Since mortgage rates have been in near freefall this week several people have asked me about breaking mortgage rate locks. Here’s the skinny you need to know about locking in your mortgage rate.
While most mortgage brokers will tell you that a rate lock is an agreement between you and the lender that you cannot walk away from, the truth is that you can and the pressure you mortgage broker is applying is a load of crap. Can’t say that I blame them, after all their commissions are on the line…but the truth is you can walk away from the table at any time…Even After You’ve Signed The Contract.
Mortgage Rate Locks
What is a mortgage rate lock? Really all rate locks are is a “promise” from your lender to give you a certain mortgage rate if you close before the lock expires. Are mortgage lenders obligated to honor their rate locks?
The answer may surprise you… No, lenders are not obligated to honor thier own rate locks. Mortgage lenders build so much wiggle room into their rate locks they can back out of them almost at will. You’re not signing a contract when you lock in your mortgage rate but if rates go down 99% of lenders will not give you the lower rate.
If your mortgage lender refuses to give you the lower rate why should you stay? A mortgage is a huge financial commitment and you should make sure you’re getting the best possible deal before signing on the dotted line. Don’t ever let a mortgage broker or lender pressure you into thinking that since you’ve locked in a mortgage rate you’re obligated to take out the loan. This type of pressure sales is not only unethical but a despicable practice.
Your Rights Under The Law
You can walk away from the table at any time. If you’re being pressured by a broker or your gut tells you something isn’t right, walk away. Mortgage brokers and lenders are a dime a dozen and there are honest people working in this industry that want to get you a good deal in exchange for your business. What can you do if you already signed the loan contract? You still have time to change your mind. There are three business days before your loan is funded that you can change your mind and walk away from the deal. See Three Day Rescission for more information about backing out before your loan is funded.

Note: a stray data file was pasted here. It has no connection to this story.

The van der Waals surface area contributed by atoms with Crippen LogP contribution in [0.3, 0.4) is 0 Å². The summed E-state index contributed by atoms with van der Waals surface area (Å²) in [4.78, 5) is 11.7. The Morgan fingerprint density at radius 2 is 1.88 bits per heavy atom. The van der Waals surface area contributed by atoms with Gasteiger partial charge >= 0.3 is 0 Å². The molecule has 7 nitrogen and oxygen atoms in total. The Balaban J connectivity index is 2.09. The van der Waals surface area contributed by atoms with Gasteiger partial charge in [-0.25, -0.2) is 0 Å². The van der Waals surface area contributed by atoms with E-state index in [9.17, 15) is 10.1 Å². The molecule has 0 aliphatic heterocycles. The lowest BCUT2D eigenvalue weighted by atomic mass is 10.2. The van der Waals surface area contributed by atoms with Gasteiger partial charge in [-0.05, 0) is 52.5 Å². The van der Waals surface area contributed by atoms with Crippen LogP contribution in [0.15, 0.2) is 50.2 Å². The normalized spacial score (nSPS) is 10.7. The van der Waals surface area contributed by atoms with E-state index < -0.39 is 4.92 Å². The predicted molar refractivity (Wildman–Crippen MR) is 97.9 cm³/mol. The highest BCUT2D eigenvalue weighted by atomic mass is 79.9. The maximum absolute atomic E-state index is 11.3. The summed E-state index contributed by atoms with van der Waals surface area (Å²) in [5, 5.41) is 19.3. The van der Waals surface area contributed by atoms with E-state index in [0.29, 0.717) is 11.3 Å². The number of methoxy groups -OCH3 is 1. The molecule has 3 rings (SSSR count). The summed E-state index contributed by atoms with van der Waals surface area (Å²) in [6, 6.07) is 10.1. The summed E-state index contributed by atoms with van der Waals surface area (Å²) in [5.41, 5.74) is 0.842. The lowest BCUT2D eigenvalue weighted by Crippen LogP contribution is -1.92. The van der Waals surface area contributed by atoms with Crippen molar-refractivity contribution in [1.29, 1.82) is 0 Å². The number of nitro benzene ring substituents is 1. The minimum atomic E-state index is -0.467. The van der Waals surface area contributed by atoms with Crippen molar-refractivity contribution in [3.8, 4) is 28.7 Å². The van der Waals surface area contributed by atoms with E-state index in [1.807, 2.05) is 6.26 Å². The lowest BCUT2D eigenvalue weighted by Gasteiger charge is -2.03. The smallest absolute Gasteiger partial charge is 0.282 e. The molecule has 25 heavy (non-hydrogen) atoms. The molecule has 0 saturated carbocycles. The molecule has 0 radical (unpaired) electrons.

To summarize, a rate lock does not mean you are obligated to borrow. Never let anyone pressure you into any type of loan…this is a sure recipe for disaster. Do your homework, learn about Yield Spread Premium and make informed decisions when it comes to your mortgage. All the information you need to do this is available for free on this website.
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I signed a Standard Rate Lock Agreement with a lender who is the lending arm of the builder/developer in January of 2021. The rate lock fee was $6,000 which the lender said I would pay at closing, and with seller credits at closing that the rate lock fee would essentially be erased. In the Agreement it stated the rate lock would expire on May 30th. Because I am buying a new construction condo and there have been many delays in construction the condo won’t be completed until maybe September. So, in July I decided to Cancel my mortgage loan with lender and go with my local bank for the mortgage. My local bank gave me a 60-day rate lock for $135. The original lender is not happy that I decided to cancel the loan with them, and are trying to force me to pay the $6 000 rate lock fee. So, my question is this, are they able to force me to pay the rate lock fee even though I am no longer using them as my lender? The mortgage company is TBI Mortgage which is owned by Toll Brothers who is the builder and who my purchase contract is with. TBI said that Toll already paid the rate lock fee to them, and now I owe Toll Brothers for that fee, and Toll will force me to pay. Is that correct…that Toll Brothers can force me to pay the rate lock fee even though i am not using there lender for the mortgage? Thank you for any assistance you can provide me.
Hi Patrick, just wondering if you found out the answer to your question with TBI mortgage. I have the EXACT same situation going on right now. Thanks in advance.